To take "jurisdiction" out of this clause would be to take its base from it altogether. ft is primarily the jurisdiction that would be affected. The more incidental matters to which my noble friend Lord Alexander of Weedon referred are very incidental. Jurisdiction is the main matter to be affected in the way that the Civil Justice Review proposed.
I thought it best to indicate, possibly in relation to clause stand part, what I have in mind. At the moment I shall certainly make no order without full consultation. I intend to put a draft of the order out to those interested before I make any order at all. At the moment I propose to follow what the Civil Justice Review proposed; that is my present 543 intention. However, that is open to whatever suggestions may be made to me in proper consultation.
§ Lord Hailsham of Saint Marylebone
Perhaps my noble and learned friend will bear with me if I reiterate what I said to him on the previous amendment. There is all the difference in the world between restricting the jurisdiction of the High Court and enlarging the jurisdiction of the county courts. The purpose of the judicial review is mainly to enlarge the jurisdiction of the county courts in order to move work from the High Court to the county courts.
The difference between the two courts—despite the point validly and technically made by the noble Lord, Lord Mishcon —is that the jurisdiction of the High Court is virtually unlimited, subject to the rules of court, and so on. However, the jurisdiction of the county court is extremely limited. It is entirely the creature of statute and therefore anything one does must be allowable by some form of legislation. I should find no difficulty at all about enlarging its jurisdiction for the purpose of the judicial review, but I should have considerable anxiety about restricting the jurisdiction of the High Court.
The Lord Chancellor
In view of what my noble and learned friend said, I should add that there is no power to restrict the jurisdiction of the High Court under these proposals. The only power is, by order, to make provision conferring jurisdiction on the High Court. That is additional jurisdiction because there are restrictions on High Court jurisdiction by statute in regard, for example, to consumer credit arrangements and such matters. The second power is to confer jurisdiction on the county court.
There is no question of my having a power under this statute to restrict the jurisdiction of any court whatsoever. The powers of allocation are referred to, but regarding jurisdiction it is only conferring the jurisdiction that is empowered in subsections (1)(a) and (b).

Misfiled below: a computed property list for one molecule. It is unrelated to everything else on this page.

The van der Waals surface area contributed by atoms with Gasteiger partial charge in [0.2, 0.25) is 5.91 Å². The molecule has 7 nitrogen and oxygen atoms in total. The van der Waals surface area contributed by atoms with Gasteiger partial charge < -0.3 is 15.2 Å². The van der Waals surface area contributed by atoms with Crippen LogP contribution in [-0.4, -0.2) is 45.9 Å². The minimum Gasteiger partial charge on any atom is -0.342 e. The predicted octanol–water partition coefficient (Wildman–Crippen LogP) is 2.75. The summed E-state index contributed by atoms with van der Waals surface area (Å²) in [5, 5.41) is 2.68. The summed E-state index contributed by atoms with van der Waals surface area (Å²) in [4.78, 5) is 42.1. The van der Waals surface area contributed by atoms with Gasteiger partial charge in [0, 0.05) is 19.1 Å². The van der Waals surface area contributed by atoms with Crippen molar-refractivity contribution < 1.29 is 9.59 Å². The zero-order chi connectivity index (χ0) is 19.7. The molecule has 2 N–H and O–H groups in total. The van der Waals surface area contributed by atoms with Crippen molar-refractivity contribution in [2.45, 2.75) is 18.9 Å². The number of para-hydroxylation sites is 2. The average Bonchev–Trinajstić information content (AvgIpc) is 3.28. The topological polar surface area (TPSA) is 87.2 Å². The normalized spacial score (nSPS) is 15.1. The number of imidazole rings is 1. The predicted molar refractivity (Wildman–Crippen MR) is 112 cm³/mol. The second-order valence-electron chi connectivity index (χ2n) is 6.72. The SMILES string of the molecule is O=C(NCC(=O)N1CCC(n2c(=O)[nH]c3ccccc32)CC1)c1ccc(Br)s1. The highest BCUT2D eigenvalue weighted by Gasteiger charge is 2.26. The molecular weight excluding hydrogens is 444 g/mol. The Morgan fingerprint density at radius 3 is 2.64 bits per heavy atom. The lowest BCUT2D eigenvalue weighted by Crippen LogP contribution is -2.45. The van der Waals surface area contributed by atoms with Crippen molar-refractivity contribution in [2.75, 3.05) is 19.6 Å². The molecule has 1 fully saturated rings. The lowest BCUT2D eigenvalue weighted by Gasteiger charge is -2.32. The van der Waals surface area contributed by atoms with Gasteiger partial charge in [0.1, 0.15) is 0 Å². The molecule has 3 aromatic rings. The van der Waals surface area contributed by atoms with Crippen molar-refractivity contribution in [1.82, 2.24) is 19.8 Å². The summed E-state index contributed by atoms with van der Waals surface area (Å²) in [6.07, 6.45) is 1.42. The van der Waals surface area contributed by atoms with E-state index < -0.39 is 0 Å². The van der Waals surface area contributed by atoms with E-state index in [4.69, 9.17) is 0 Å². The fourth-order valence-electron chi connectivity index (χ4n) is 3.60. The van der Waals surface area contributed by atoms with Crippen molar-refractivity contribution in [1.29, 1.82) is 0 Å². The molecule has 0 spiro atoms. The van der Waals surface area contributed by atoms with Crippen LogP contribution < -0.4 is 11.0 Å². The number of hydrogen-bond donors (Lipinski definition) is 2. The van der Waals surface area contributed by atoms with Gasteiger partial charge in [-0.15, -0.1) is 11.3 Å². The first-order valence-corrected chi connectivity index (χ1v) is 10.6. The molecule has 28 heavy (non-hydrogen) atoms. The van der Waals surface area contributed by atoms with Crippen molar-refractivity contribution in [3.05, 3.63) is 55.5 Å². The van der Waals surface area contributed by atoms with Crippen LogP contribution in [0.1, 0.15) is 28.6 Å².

§ Baroness Elles
The purpose of the Bill is to clarify and help customers and clients to understand the law better and be better serviced. My noble and learned friend the Lord Chancellor has clearly explained the purpose of the clause in relation to Clause 1(1). However, it would be helpful to those who have to read the Act later on if provision were made in subsection (4) to relate the matter back to Clause 1(1) and explain the purpose of this clause. That would help those who will in the future have to examine the Act to see what rights they have and what constitutional protection there may be for citizens.
The Lord Chancellor
I have already undertaken, in answer to the noble Lord, Lord Mishcon, to see whether we can make it absolutely plain that subsection (4) is intended purely as an incidental or explanatory provision to the powers contained in Clause 1(1).
§ Lord Rippon of Hexham
Will my noble and learned friend explain what enactments, past, present or future, he may wish to repeal or amend? Will that be made clear in subsequent proceedings?
The Lord Chancellor
It depends on what one decides to do. I do not wish to pre-empt the amendment of the noble Lord, Lord Mishcon, about defamation, but let me take it as an example, without prejudice to the argument that he will no doubt put forward. At present there are restrictions on defamation actions in the county court under the statute. Supposing I thought it was a good idea to allow the smaller actions of defamation to proceed in the county court. Under the powers in subsection (1), I could confer jurisdiction on the county court to hear such actions. Then the effect would be to amend the existing statutory prohibition against it.
It would be right to make it clear so that everyone knows —as my noble friend Lady Elles pointed out —that the existing section of the County Courts Act was no longer effective. It was superseded by the order conferring on the county court jurisdiction in actions of defamation up to the value of £25,000 or something similar. That is just an illustration which occurs to me in answer to my noble friend's question.
However, before making any order under subsection (1) I shall publish the full detail of the legislation and consult people about it. It is difficult to get these matters absolutely right. Then I shall have the responsibility of making sure, once we decide what order should be made, that the appropriate resources are available to enable the county court to carry it out. Such a change requires to be done with a certain amount of notice. One does not have the necessary resources available long before the work comes, and one has to be careful about that. The resources would have to be there when the work came.
In answer to a previous question, my noble and learned friend the Lord Chancellor stated quite clearly that Clause 1 did not give power to the Lord Chancellor to take jurisdiction away from the High Court. It gives him power to confer jurisdiction on the High Court only in relation to proceedings.
However, under subsection (1)(g) he also has the power to make orders specifying proceedings which may take place only in the county court. Those proceedings could previously be taken only in the High Court. Does that not take away the power from the High Court? Perhaps I have totally and completely misunderstood that answer.